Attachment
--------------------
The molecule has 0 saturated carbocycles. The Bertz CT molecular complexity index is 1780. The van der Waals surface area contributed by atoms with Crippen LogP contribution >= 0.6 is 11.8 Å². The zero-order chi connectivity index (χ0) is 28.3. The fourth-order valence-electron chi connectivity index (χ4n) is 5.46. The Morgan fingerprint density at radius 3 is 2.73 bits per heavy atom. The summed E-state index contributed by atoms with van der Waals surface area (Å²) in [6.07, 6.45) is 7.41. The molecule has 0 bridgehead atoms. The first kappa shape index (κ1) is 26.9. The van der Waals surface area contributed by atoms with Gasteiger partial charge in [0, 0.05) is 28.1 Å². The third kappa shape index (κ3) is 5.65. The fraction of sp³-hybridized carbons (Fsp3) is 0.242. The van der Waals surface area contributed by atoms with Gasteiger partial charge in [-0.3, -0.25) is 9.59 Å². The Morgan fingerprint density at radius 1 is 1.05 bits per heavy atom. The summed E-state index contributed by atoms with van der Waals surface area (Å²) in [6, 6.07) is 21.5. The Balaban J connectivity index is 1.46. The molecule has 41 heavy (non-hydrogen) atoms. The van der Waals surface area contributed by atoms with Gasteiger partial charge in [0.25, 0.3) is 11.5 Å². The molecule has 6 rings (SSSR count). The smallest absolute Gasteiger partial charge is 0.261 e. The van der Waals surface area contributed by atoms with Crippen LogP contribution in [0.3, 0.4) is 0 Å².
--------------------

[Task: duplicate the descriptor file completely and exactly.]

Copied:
The molecule has 0 saturated carbocycles. The Bertz CT molecular complexity index is 1780. The van der Waals surface area contributed by atoms with Crippen LogP contribution >= 0.6 is 11.8 Å². The zero-order chi connectivity index (χ0) is 28.3. The fourth-order valence-electron chi connectivity index (χ4n) is 5.46. The Morgan fingerprint density at radius 3 is 2.73 bits per heavy atom. The summed E-state index contributed by atoms with van der Waals surface area (Å²) in [6.07, 6.45) is 7.41. The molecule has 0 bridgehead atoms. The first kappa shape index (κ1) is 26.9. The van der Waals surface area contributed by atoms with Gasteiger partial charge in [0, 0.05) is 28.1 Å². The third kappa shape index (κ3) is 5.65. The fraction of sp³-hybridized carbons (Fsp3) is 0.242. The van der Waals surface area contributed by atoms with Gasteiger partial charge in [-0.3, -0.25) is 9.59 Å². The Morgan fingerprint density at radius 1 is 1.05 bits per heavy atom. The summed E-state index contributed by atoms with van der Waals surface area (Å²) in [6, 6.07) is 21.5. The Balaban J connectivity index is 1.46. The molecule has 41 heavy (non-hydrogen) atoms. The van der Waals surface area contributed by atoms with Gasteiger partial charge in [0.25, 0.3) is 11.5 Å². The molecule has 6 rings (SSSR count). The smallest absolute Gasteiger partial charge is 0.261 e. The van der Waals surface area contributed by atoms with Crippen LogP contribution in [0.3, 0.4) is 0 Å².